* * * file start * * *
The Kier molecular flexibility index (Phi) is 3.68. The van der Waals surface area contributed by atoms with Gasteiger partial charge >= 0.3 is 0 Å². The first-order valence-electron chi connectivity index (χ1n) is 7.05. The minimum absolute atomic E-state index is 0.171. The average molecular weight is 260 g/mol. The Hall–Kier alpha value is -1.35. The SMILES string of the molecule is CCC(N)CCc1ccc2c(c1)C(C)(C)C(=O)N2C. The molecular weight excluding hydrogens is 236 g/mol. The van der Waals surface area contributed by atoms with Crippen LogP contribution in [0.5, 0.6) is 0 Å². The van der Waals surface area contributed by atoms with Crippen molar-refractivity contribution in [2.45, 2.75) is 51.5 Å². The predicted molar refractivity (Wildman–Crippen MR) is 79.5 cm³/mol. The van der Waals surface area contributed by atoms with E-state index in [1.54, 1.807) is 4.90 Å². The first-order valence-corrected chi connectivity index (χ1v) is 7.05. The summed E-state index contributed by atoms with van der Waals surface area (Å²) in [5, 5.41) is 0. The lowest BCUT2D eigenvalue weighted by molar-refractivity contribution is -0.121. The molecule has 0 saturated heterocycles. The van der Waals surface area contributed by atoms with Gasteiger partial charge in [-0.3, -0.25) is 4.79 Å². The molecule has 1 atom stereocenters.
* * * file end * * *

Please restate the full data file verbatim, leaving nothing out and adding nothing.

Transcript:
The Kier molecular flexibility index (Phi) is 3.68. The van der Waals surface area contributed by atoms with Gasteiger partial charge >= 0.3 is 0 Å². The first-order valence-electron chi connectivity index (χ1n) is 7.05. The minimum absolute atomic E-state index is 0.171. The average molecular weight is 260 g/mol. The Hall–Kier alpha value is -1.35. The SMILES string of the molecule is CCC(N)CCc1ccc2c(c1)C(C)(C)C(=O)N2C. The molecular weight excluding hydrogens is 236 g/mol. The van der Waals surface area contributed by atoms with Crippen LogP contribution in [0.5, 0.6) is 0 Å². The van der Waals surface area contributed by atoms with Crippen molar-refractivity contribution in [2.45, 2.75) is 51.5 Å². The predicted molar refractivity (Wildman–Crippen MR) is 79.5 cm³/mol. The van der Waals surface area contributed by atoms with E-state index in [1.54, 1.807) is 4.90 Å². The first-order valence-corrected chi connectivity index (χ1v) is 7.05. The summed E-state index contributed by atoms with van der Waals surface area (Å²) in [5, 5.41) is 0. The lowest BCUT2D eigenvalue weighted by molar-refractivity contribution is -0.121. The molecule has 0 saturated heterocycles. The van der Waals surface area contributed by atoms with Gasteiger partial charge in [-0.3, -0.25) is 4.79 Å². The molecule has 1 atom stereocenters.